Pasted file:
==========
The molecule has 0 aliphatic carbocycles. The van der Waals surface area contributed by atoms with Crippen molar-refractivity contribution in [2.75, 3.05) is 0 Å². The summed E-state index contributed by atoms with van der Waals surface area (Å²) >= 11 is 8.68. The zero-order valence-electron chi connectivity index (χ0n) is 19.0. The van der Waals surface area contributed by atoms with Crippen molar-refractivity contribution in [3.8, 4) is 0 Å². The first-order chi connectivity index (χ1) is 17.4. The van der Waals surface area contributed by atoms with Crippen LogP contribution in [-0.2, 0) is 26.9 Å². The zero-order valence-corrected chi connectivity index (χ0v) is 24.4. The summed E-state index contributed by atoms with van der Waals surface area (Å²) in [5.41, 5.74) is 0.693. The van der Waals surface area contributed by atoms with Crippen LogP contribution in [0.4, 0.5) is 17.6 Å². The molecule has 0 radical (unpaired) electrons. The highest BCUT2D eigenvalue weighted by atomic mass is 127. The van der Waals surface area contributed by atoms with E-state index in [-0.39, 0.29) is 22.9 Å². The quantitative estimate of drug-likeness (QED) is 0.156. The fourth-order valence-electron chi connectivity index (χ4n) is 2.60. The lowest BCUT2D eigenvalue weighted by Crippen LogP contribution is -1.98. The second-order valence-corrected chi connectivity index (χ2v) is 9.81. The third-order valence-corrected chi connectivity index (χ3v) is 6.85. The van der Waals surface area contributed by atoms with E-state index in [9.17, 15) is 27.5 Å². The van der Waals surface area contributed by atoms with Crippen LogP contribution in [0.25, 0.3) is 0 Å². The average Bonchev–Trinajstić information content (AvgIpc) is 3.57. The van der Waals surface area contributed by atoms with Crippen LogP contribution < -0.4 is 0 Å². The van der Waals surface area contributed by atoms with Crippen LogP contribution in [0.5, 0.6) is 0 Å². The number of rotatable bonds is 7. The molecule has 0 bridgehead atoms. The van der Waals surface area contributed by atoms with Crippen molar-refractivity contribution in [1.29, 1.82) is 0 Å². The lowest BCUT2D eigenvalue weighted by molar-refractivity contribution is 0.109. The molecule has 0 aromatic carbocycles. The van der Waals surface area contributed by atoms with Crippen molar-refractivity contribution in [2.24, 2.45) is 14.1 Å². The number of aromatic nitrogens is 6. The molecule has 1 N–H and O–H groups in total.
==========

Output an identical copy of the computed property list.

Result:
The molecule has 0 aliphatic carbocycles. The van der Waals surface area contributed by atoms with Crippen molar-refractivity contribution in [2.75, 3.05) is 0 Å². The summed E-state index contributed by atoms with van der Waals surface area (Å²) >= 11 is 8.68. The zero-order valence-electron chi connectivity index (χ0n) is 19.0. The van der Waals surface area contributed by atoms with Crippen molar-refractivity contribution in [3.8, 4) is 0 Å². The first-order chi connectivity index (χ1) is 17.4. The van der Waals surface area contributed by atoms with Crippen LogP contribution in [-0.2, 0) is 26.9 Å². The zero-order valence-corrected chi connectivity index (χ0v) is 24.4. The summed E-state index contributed by atoms with van der Waals surface area (Å²) in [5.41, 5.74) is 0.693. The van der Waals surface area contributed by atoms with Crippen LogP contribution in [0.4, 0.5) is 17.6 Å². The molecule has 0 radical (unpaired) electrons. The highest BCUT2D eigenvalue weighted by atomic mass is 127. The van der Waals surface area contributed by atoms with E-state index in [-0.39, 0.29) is 22.9 Å². The quantitative estimate of drug-likeness (QED) is 0.156. The fourth-order valence-electron chi connectivity index (χ4n) is 2.60. The lowest BCUT2D eigenvalue weighted by Crippen LogP contribution is -1.98. The second-order valence-corrected chi connectivity index (χ2v) is 9.81. The third-order valence-corrected chi connectivity index (χ3v) is 6.85. The van der Waals surface area contributed by atoms with E-state index in [9.17, 15) is 27.5 Å². The van der Waals surface area contributed by atoms with Crippen LogP contribution in [0.25, 0.3) is 0 Å². The average Bonchev–Trinajstić information content (AvgIpc) is 3.57. The van der Waals surface area contributed by atoms with Crippen LogP contribution < -0.4 is 0 Å². The van der Waals surface area contributed by atoms with Crippen LogP contribution in [0.5, 0.6) is 0 Å². The number of rotatable bonds is 7. The molecule has 0 bridgehead atoms. The van der Waals surface area contributed by atoms with Crippen molar-refractivity contribution in [1.29, 1.82) is 0 Å². The lowest BCUT2D eigenvalue weighted by molar-refractivity contribution is 0.109. The molecule has 0 aromatic carbocycles. The van der Waals surface area contributed by atoms with Crippen molar-refractivity contribution in [2.24, 2.45) is 14.1 Å². The number of aromatic nitrogens is 6. The molecule has 1 N–H and O–H groups in total.